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**Intuitions behind different Activation Functions in Deep Learning**

**Derivatives, Advantages, Disadvantages, Python implementation and Use cases**

As we know in neural networks, neurons work with corresponding weight, bias and their respective activation function. The weights get multiplied with the inputs and then activation function is applied to the element before going to the next layer.

**Why is the Activation Function required?**

Activation functions help to introduce non-linearity into the output of a neuron, which helps in accuracy, computational efficiency and convergence speed. Activation functions should be monotonic, differentiable and quickly converging with respect to the weights for optimization purposes.

In this article, we will discuss the following important activation functions:

1) Sigmoid

2) Hyperbolic Tangent (Tanh)

3) Rectified Linear Unit (ReLU)

4) Leaky ReLU

5) Exponential Linear Units (ELU)

6) Parametric ReLU (PReLU)

7) Softmax

**1)** **Sigmoid**

This is one of the most common activation functions, also known as Logistic functions. The function is defined as:

The function and its derivative looks like below:

From the above graph we observe:

a) The function looks like S-shaped curve

b) This function transforms the input values between 0 and 1 and centered at 0.5 ie.** not zero centered.**

c) The function is monotonic and differentiable. Note, the derivative of sigmoid function ranges between 0 to 0.25.

**Disadvantages of Sigmoid**

**a)** **Vanishing Gradient: **In neural network, during the backpropagation stage, weight(w) is updated as below:

From the graph, we can understand the derivative is bounded between 0 to 0.25. Due to chain rule of differentiation, the derivative can be so low that weight might not get changed or updated significantly. This leads to problem of updating weights during the backpropagation stage and no noteworthy information is passed to the following layers. This problem is called vanishing gradient.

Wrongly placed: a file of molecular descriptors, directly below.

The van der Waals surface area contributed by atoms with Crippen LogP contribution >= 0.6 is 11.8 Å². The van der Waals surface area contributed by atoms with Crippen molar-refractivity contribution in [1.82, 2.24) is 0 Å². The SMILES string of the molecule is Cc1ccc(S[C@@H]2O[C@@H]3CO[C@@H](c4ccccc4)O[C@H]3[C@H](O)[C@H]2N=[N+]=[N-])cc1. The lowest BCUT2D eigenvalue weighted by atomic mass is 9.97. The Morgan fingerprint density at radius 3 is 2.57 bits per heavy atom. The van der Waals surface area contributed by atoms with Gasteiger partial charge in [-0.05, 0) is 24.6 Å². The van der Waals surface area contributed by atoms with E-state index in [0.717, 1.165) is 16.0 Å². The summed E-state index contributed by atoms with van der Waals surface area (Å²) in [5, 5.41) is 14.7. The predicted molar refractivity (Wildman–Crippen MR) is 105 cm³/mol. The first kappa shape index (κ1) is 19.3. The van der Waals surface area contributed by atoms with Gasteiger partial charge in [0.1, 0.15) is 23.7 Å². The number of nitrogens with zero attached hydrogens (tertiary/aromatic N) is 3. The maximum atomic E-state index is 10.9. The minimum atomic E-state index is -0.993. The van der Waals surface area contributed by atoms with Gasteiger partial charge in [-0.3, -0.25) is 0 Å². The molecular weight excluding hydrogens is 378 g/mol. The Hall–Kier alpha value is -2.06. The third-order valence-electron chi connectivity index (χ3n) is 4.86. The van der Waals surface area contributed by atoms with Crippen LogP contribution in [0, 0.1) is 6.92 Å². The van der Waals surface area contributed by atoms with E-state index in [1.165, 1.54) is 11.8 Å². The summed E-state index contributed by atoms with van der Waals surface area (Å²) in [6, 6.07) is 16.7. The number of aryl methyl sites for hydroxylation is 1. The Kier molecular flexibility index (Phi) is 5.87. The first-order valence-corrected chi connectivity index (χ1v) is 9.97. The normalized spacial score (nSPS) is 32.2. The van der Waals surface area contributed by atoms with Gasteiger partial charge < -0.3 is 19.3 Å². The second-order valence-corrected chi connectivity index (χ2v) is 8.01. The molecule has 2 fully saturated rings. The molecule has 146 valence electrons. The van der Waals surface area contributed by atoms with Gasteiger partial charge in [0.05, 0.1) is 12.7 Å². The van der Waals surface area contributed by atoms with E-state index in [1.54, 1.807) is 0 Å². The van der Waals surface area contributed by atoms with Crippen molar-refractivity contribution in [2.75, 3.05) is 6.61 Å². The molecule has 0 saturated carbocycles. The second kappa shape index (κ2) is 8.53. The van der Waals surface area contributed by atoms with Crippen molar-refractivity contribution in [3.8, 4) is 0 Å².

**b)** **Computationally Expensive **due to its exponential nature.

**c)** Output is **not zero centric** which reduces the efficiency of updating the weights.

**2)** **Hyperbolic Tangent (Tanh)**

Another very commonly used activation function is Tanh, which is defined as:

The function and its derivative looks like below:

It’s clear form above graph:

a) The function looks like S-shaped curve

b) The function transforms the values between -1 and 1 and centered at 0.

c) The function is monotonic and differentiable. Note, the derivative of the tanh function ranges between 0 to 1.

Tanh and sigmoid, both are monotonically increasing functions that asymptotes at some finite value as it approaches to +inf and -inf.

**Disadvantages of Tanh: **Similar to Sigmoid, Tanh also has a Vanishing gradient issue and computationally expensive due to its exponential operation.

**Advantage of Tanh over Sigmoid:** As we noted tanh is zero centric which means tanh function is symmetric about the origin. Hence, convergence is usually faster if the average of each input variable over the training set is close to zero.

**3)** **Rectified Linear Unit (ReLU)**

ReLU is the most popular activation function while updating the hidden layers. ReLU returns 0 when negative input is passed and for any positive input, it returns the value itself. This function is defined as:

The function and its derivative looks like below:

From the above graph we observe:

a) The function outputs 0 for any value less than zero and for positive values the function is monotonic and continuous.

b) Derivative of the function is 0 for z<0 and 1 for z>0 but the function is not differentiable at point 0.

c) It is not differentiable as for negative inputs, the derivative is 0.